The project is still in its infancy. The pilot survey in May 2015 occurred over one day and had 9 participants. In May 2016, the survey occurred over two days with over thirty participants joining for one or both days. This past May, there were over 20 participants that joined for the full weekend. In addition, for two days prior to the public survey, BAP worked with University of Alberta field school students. Here they practiced map making, shovel testing, and laying out excavation units.

Outreach is also a very important aspect of a public program, such to First Nations group, schools, and universities. The BAP has recently reached out to Paul First Nation, in whose traditional territory the Brazeau River lies, and whom are active in working to protect their heritage. BAP has also recently partnered with Katie Biittner at Grant MacEwan University to begin a hands-on catalogue experience for university students at Grant MacEwan and the University of Alberta. In addition, the original finders of the site, Sandy and Tom Erikson, worked to create a 3-case display at their hometown school in Edson. The case shows some of the finds and information from the periods they may have originated in.

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School display in Edson. Photo credit Sandy Erikson

The Brazeau Reservoir Archaeological Survey Project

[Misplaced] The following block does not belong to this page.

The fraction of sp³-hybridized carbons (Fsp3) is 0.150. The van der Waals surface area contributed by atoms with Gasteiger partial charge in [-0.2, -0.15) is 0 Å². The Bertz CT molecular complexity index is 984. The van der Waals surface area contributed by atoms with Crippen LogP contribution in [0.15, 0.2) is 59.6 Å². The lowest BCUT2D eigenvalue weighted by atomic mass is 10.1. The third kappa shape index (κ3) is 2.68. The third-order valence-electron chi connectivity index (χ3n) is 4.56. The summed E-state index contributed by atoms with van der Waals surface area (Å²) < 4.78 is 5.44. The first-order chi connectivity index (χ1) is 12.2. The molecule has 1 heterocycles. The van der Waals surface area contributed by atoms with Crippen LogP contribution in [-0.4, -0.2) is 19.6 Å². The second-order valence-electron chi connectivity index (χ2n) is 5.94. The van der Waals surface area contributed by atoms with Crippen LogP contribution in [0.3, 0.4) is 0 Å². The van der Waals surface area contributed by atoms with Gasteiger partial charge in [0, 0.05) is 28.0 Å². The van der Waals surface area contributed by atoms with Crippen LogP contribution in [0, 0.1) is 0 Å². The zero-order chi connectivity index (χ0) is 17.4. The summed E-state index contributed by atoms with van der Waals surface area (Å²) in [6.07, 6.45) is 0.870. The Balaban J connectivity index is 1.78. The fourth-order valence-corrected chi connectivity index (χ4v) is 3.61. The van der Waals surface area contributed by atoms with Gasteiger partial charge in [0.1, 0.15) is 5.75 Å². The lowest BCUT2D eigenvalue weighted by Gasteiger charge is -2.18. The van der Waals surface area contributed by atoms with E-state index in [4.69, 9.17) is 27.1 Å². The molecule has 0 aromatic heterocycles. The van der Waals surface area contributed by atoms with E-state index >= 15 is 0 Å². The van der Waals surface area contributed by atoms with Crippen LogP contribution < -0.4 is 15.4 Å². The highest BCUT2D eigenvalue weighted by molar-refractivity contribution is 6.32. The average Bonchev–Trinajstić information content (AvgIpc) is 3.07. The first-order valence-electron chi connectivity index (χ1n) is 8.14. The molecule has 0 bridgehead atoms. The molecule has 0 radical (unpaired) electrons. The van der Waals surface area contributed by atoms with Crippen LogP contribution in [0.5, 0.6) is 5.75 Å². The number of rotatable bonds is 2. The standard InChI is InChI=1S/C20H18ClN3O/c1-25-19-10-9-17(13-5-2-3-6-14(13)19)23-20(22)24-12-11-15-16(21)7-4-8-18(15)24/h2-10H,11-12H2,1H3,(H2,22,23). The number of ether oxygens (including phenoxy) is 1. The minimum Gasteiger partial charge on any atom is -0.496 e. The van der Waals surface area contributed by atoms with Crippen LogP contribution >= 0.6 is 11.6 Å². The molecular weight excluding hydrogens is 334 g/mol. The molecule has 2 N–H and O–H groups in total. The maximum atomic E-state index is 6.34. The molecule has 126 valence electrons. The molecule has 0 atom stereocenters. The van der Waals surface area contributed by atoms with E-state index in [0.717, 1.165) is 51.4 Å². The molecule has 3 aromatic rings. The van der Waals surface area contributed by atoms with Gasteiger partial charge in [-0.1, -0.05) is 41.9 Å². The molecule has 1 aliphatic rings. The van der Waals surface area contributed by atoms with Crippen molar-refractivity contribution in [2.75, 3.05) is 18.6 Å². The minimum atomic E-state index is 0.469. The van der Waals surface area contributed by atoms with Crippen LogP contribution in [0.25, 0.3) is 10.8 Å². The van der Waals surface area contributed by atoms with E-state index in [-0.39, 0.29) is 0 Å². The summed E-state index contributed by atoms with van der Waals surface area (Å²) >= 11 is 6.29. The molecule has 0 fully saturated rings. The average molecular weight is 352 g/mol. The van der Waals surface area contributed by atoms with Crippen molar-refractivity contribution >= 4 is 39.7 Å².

The Brazeau Reservoir Archaeological Survey is a project hosted by the Strathcona Archaeological Society, and is sponsored by Tree Time Services. It currently is centred around a large campsite and workshop on the upper valley margin at the confluence of the Brazeau and Elk Rivers, located near Drayton Valley and Rocky Mountain House.

The main site, FfPv-1, was found in 2009 by Sandy and Tom Erikson while out on a day hike. They contacted the Royal Alberta Museum to report their finds, and the site was visited by curators Jack Brink and Bob Dawe in 2013. They conducted an exploratory survey with Sandy and Tom, and found five additional sites, FfPv-2 to 6. These sites are all located around the edge of the upper water lines of the Brazeau Reservoir, and are covered by water for most of the year.

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Jack and Bob brought these sites to the attention of the Strathcona Archaeological Society as an opportunity to engage with the society’s members through the practice of archaeology. What made these sites perfect to use for a volunteer project is that all the sites were identified by the artifacts found on the surface, thanks to the reservoir water that slowly stripped the soil away. This meant that volunteers could learn how to spot the artifacts sitting on the surface.

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In 2015, Madeline Coleman, one of our Permit Archaeologists, co-organized the pilot volunteer project with another SAS member, Amandah van Merlin. Volunteers travelled across FfPv-1 to figure out the site’s extent, and what type of site it was. Survey of the landforms around FfPv-1 found three new sites!! Volunteers also found projectile points that crossed almost the entire expanse of Alberta Precontact history. The cultural phases represented include Clovis, Agate Basin, Hell Gap, Oxbow, and Plains Corner-notch.

 

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Based on the location of the sites, it is very likely that the sites are located around the whole reservoir! The construction of the reservoir began in 1910, long before developments in Alberta were examined for impacts to archaeological resources. Currently, many of the sites recently identified are only accessible by boat.

A new survey with test excavation units are planned for May 28th and 29th. To register or for more information, email Madeline at [email protected]